Aquaculture for all

Novel feed ramps up tilapia farmers' profits

Feed ingredients Sustainability Tilapia / Cichlids +5 more

A new low-cost tilapia feed has been developed by researchers in the Philippines, in a bid to help improve tilapia farming efficiency and lower the price of fish at a time of volatile food prices.

Tilapia feeds produced by the Southeast Asian Fisheries Development Center Aquaculture Department (SEAFDEC/AQD) using alternative ingredients to lower production cost and improve the income of farmers. © RH Ledesma

The feed – which contains byproducts of ethanol production, rendered animal protein, and processed copra meal – is the brainchild of a scientist at the Southeast Asian Fisheries Development Center Aquaculture Department (SEAFDEC/AQD). According to a press release from the department, pond trials showed that the new feed performed better than commercially available equivalents.

The feed is also cheaper – costing about P28 per kilogram to produce, while the average cost of a commercial feed is about P34 to 36 per kilogram.

“We came up with this feed formulation to lower the price of feeds, which account for more than 50 to 60 percent of the total production cost in aquaculture,” said Dr Roger Edward Mamauag, head of SEAFDEC/AQD's technology verification and extension division.

Dr Mamauag compared the new formulation with commercial feeds in high-density tilapia pond culture and found it will cost about P1.6 million in commercial feeds to provide for one hectare in a year of operation, but only P1.2 million using the new formula.

The field trials were done in SEAFDEC/AQD’s Dumangas Brackishwater Station (DBS) in Iloilo as part of a collaborative project between SEAFDEC/AQD, the National Fisheries Research and Development Institute (NFRDI), and the Bureau of Fisheries and Aquatic Resources (BFAR).

Workers at SEAFDEC/AQD harvest tilapia produced using novel, cost-effective aquaculture feed.

© JF Aldon

Dr Mamauag used cheaper and locally available protein ingredients such as distiller’s dried grain soluble, poultry by-product meal, and protein-enhanced copra meal as a substitute to the usual fishmeal, which he says is “an expensive, imported, and unsustainable fish-based ingredient”.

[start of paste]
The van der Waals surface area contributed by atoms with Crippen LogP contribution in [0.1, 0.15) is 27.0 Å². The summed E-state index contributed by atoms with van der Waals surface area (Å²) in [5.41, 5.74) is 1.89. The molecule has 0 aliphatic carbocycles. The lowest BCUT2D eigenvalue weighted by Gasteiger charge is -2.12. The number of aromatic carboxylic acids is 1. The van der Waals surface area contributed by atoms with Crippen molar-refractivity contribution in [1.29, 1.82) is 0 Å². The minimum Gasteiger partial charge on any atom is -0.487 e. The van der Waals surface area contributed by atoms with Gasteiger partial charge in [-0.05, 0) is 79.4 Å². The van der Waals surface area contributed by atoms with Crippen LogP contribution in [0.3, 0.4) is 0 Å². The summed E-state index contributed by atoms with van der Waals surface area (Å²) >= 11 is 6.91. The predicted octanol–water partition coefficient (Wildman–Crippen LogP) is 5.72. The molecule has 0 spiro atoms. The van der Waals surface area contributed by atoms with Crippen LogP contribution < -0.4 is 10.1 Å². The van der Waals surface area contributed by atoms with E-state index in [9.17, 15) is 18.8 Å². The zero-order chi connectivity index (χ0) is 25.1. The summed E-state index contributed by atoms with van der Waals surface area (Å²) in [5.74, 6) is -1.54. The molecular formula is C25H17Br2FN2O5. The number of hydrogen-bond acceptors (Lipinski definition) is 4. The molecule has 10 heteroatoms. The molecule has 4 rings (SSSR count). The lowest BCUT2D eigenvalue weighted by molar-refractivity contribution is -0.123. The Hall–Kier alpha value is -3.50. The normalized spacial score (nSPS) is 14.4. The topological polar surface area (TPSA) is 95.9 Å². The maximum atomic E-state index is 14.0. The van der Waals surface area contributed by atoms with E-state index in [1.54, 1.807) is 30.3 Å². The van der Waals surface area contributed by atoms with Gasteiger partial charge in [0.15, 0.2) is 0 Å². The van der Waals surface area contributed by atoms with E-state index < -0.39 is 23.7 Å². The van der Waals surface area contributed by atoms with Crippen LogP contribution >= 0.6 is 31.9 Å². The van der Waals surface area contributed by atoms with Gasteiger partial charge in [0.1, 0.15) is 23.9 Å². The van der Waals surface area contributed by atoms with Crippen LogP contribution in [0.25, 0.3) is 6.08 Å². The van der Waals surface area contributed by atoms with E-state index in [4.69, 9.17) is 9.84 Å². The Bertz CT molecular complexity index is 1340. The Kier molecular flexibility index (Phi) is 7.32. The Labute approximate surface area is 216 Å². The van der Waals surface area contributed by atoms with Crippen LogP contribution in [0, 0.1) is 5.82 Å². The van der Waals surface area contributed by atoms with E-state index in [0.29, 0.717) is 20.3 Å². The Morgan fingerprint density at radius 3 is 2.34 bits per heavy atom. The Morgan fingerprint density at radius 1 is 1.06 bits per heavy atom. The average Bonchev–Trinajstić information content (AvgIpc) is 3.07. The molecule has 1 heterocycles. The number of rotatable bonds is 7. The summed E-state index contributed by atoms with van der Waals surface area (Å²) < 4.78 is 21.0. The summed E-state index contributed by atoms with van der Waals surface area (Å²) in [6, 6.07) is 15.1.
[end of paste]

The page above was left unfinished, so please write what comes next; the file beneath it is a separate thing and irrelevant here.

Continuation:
“SEAFDEC/AQD’s goal is to lessen our dependence on fishmeal as a protein ingredient in feeds since it is expensive and unsustainable to harvest fish from the oceans to feed the fish in the farms,” said Dan Baliao, chief of SEAFDEC/AQD.

With the move to veer away from fishmeal dependence, the field trials showed that the new formulation was more efficient than the commercial diet and had a lower feed conversion ratio.

“The tilapia that we fed with our diet gained about 730 percent of its own weight after 90 days, while the tilapia fed with a commercial diet only gained about 680 percent,” said Dr Mamauag.

Baliao also said that the success of this project would also benefit consumers since fish would be available at a lower price.

“We are happy with the outcome of this project, and we are looking forward to the mass production of these cost-effective feeds that would benefit our fish farmers and consumers,” said Dan Baliao, chief of SEAFDEC/AQD.

Dr Jaime Gison, a medical doctor by profession who operates fishponds in Iloilo City and Banate in Iloilo, said that he is happy with the significant result attained in the 90-day culture of tilapia.

“A shorter culture period and cheaper costs of feeds imply more croppings [ie harvests] in a year, hence more profits for the farmer,” added Dr Gison, who is also a former trainee of SEAFDEC/AQD.

“The cost of the feeds that we developed will still go down if produced on a commercial scale. That is why we are doing these field trials to check the effectiveness of the feeds before giving the formulation to private feed manufacturers for adoption,” added Dr Mamauag.

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